Charts of the Week

United States: money supply slumps


In March 2023, the M2 measure of money supply contracted for the fifth consecutive month in the United States (-4.5% over one year). The identification of the main sources of monetary creation/destruction reveals the impact of the restrictive monetary environment and the resulting trade-offs.
First, the credit channel (green histogram), the traditional engine of deposit creation, has been weakening for several months (tighter lending criteria and lower demand for bank loans). Second, US households are largely subscribing to new issues of Treasury debt and mortgage-backed securities, so that the Fed’s balance sheet reduction (Quantitative Tightening, QT) is destroying some of the bank deposits created by the latest quantitative easing (QE) (blue and hash green histograms). The tightening of monetary policy is also conducive to an expansion of commercial banks’ long-term resources (grey histogram): term deposits and secured loans (advances) from the Federal Home Loan Banks (FHLB). Finally, the Fed’s repurchase agreements with money market funds (Overnight Reverse Repo Facility), in return for generous remuneration, continue to sterilise part of the money previously created (grey histogram). In March, fears about the soundness of some regional banks led to the flight of USD 400 billion in cash from deposit accounts to shares in money market funds, which are better paid. However, 80% of these resources were “lent” by the funds to the Fed or invested in FHLB debt securities, and thus ultimately sterilised or converted into long-term bank debt through advances, thereby reducing the money supply.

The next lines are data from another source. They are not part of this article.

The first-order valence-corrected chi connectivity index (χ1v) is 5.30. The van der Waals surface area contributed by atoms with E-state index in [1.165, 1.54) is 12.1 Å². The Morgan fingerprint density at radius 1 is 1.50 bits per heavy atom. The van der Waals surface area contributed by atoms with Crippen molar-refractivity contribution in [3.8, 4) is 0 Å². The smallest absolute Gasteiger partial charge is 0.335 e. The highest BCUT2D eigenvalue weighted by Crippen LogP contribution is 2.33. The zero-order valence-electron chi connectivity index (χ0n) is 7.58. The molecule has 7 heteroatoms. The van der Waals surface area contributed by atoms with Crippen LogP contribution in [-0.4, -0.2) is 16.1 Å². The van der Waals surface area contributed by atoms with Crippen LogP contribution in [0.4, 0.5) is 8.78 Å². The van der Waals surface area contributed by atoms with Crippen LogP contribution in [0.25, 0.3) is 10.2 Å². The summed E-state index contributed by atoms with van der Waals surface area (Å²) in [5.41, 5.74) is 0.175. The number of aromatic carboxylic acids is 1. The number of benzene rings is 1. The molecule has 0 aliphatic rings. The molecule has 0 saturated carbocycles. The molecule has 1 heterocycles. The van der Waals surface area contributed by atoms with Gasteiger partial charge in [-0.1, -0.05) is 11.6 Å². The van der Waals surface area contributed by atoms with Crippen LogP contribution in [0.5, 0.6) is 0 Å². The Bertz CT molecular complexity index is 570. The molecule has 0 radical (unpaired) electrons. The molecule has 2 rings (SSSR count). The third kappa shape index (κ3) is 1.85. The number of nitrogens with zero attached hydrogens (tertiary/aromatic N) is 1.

United States: counterparts’ contributions to the annual growth rate of M2*